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Diagram of the subduction zone and corresponding normal faults in cross-section view

In order to thin the crust, normal faults form. Faults are breaks in the earth. Normal faults have a hanging wall and a footwall. The hanging wall is on top of the footwall. In a normal fault the hanging wall moves down relative to the footwall. The faults in the Aegean tend to point in a line from northeast to southwest.

As the hanging wall moves down relative to the footwall in a normal fault, the footwall also moves up relative to the hanging wall. After enough time has passed and the footwall has moved enough, the footwall will emerge above the water as an island. This is how most of the islands in the Cyclades are formed.

However, a few of the islands were constructed by volcanism and are either active or dormant volcanoes. These volcanoes are located on a different type of fault called a strike-slip fault. Strike-slip faults do not have a hanging wall and a footwall, but move horizontally whereas normal faults move vertically.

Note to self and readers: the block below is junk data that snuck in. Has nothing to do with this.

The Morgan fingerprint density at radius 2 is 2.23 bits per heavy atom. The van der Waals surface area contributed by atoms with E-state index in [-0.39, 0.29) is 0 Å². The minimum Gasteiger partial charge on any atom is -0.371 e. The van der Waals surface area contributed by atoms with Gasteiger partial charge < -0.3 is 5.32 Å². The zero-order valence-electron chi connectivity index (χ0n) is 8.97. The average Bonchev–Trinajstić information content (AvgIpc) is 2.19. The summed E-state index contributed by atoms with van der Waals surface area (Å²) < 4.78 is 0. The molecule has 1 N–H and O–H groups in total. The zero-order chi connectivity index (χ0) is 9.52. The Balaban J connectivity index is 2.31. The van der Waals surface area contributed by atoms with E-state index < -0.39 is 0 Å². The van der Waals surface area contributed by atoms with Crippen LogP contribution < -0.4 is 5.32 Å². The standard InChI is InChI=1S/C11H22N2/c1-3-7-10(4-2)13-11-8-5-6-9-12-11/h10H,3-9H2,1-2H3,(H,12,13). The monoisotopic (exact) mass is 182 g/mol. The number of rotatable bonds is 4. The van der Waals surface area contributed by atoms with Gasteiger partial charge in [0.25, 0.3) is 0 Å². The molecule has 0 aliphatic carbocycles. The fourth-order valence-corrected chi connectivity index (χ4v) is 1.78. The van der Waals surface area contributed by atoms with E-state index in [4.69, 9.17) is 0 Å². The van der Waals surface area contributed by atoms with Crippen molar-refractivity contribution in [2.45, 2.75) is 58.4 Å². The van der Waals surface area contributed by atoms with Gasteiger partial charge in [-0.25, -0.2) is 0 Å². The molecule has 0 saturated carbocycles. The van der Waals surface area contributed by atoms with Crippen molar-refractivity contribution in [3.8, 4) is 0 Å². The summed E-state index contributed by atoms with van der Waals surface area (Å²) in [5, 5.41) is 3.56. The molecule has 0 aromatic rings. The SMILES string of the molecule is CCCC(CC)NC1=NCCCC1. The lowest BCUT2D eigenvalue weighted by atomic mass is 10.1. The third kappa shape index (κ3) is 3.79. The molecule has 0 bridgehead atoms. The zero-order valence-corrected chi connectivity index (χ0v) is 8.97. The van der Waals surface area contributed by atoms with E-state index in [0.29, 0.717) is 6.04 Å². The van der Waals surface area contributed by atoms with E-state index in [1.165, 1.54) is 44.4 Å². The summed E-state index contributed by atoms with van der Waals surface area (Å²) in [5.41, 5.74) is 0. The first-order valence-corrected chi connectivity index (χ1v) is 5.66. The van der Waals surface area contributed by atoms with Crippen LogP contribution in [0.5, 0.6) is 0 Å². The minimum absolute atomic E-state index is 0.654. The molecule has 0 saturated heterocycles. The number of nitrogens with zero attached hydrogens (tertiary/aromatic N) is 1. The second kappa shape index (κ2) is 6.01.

The strike-slip faults that are located with the volcanoes are special in that they are oblique strike-slip faults, so they move predominately horizontally but also move vertically. This type of motion creates a gap where the magma can move to the surface. Which is why there are volcanoes on these strike-slip faults, but no volcanoes along a strike-slip fault such as the San Andreas.

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Map of the Aegean with volcanoes circled